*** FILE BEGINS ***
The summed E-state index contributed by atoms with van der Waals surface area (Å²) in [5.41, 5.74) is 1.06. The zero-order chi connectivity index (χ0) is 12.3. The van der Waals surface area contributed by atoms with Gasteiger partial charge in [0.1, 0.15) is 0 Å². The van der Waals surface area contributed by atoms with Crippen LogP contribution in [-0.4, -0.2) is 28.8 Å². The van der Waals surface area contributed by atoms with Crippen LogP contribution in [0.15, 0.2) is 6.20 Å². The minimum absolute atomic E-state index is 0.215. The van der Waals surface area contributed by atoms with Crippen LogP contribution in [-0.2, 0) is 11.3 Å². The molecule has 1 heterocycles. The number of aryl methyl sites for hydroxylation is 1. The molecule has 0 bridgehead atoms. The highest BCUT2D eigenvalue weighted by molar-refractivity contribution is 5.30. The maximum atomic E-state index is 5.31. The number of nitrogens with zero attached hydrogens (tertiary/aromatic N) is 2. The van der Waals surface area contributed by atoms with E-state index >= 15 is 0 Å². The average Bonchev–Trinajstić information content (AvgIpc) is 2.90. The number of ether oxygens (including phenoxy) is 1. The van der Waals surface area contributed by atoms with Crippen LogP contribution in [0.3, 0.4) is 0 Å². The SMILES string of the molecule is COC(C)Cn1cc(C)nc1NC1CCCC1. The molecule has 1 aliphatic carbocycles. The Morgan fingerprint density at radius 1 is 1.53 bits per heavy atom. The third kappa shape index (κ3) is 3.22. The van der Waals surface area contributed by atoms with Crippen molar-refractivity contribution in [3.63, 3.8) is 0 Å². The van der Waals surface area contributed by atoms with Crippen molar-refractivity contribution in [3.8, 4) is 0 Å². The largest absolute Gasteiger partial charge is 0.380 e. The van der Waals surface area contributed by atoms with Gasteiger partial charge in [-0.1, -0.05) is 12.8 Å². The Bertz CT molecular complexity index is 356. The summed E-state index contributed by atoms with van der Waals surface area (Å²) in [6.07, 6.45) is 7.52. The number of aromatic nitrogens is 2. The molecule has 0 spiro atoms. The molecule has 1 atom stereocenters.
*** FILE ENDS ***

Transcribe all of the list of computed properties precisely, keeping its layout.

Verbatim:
The summed E-state index contributed by atoms with van der Waals surface area (Å²) in [5.41, 5.74) is 1.06. The zero-order chi connectivity index (χ0) is 12.3. The van der Waals surface area contributed by atoms with Gasteiger partial charge in [0.1, 0.15) is 0 Å². The van der Waals surface area contributed by atoms with Crippen LogP contribution in [-0.4, -0.2) is 28.8 Å². The van der Waals surface area contributed by atoms with Crippen LogP contribution in [0.15, 0.2) is 6.20 Å². The minimum absolute atomic E-state index is 0.215. The van der Waals surface area contributed by atoms with Crippen LogP contribution in [-0.2, 0) is 11.3 Å². The molecule has 1 heterocycles. The number of aryl methyl sites for hydroxylation is 1. The molecule has 0 bridgehead atoms. The highest BCUT2D eigenvalue weighted by molar-refractivity contribution is 5.30. The maximum atomic E-state index is 5.31. The number of nitrogens with zero attached hydrogens (tertiary/aromatic N) is 2. The van der Waals surface area contributed by atoms with E-state index >= 15 is 0 Å². The average Bonchev–Trinajstić information content (AvgIpc) is 2.90. The number of ether oxygens (including phenoxy) is 1. The van der Waals surface area contributed by atoms with Crippen LogP contribution in [0.3, 0.4) is 0 Å². The SMILES string of the molecule is COC(C)Cn1cc(C)nc1NC1CCCC1. The molecule has 1 aliphatic carbocycles. The Morgan fingerprint density at radius 1 is 1.53 bits per heavy atom. The third kappa shape index (κ3) is 3.22. The van der Waals surface area contributed by atoms with Crippen molar-refractivity contribution in [3.63, 3.8) is 0 Å². The van der Waals surface area contributed by atoms with Crippen molar-refractivity contribution in [3.8, 4) is 0 Å². The largest absolute Gasteiger partial charge is 0.380 e. The van der Waals surface area contributed by atoms with Gasteiger partial charge in [-0.1, -0.05) is 12.8 Å². The Bertz CT molecular complexity index is 356. The summed E-state index contributed by atoms with van der Waals surface area (Å²) in [6.07, 6.45) is 7.52. The number of aromatic nitrogens is 2. The molecule has 0 spiro atoms. The molecule has 1 atom stereocenters.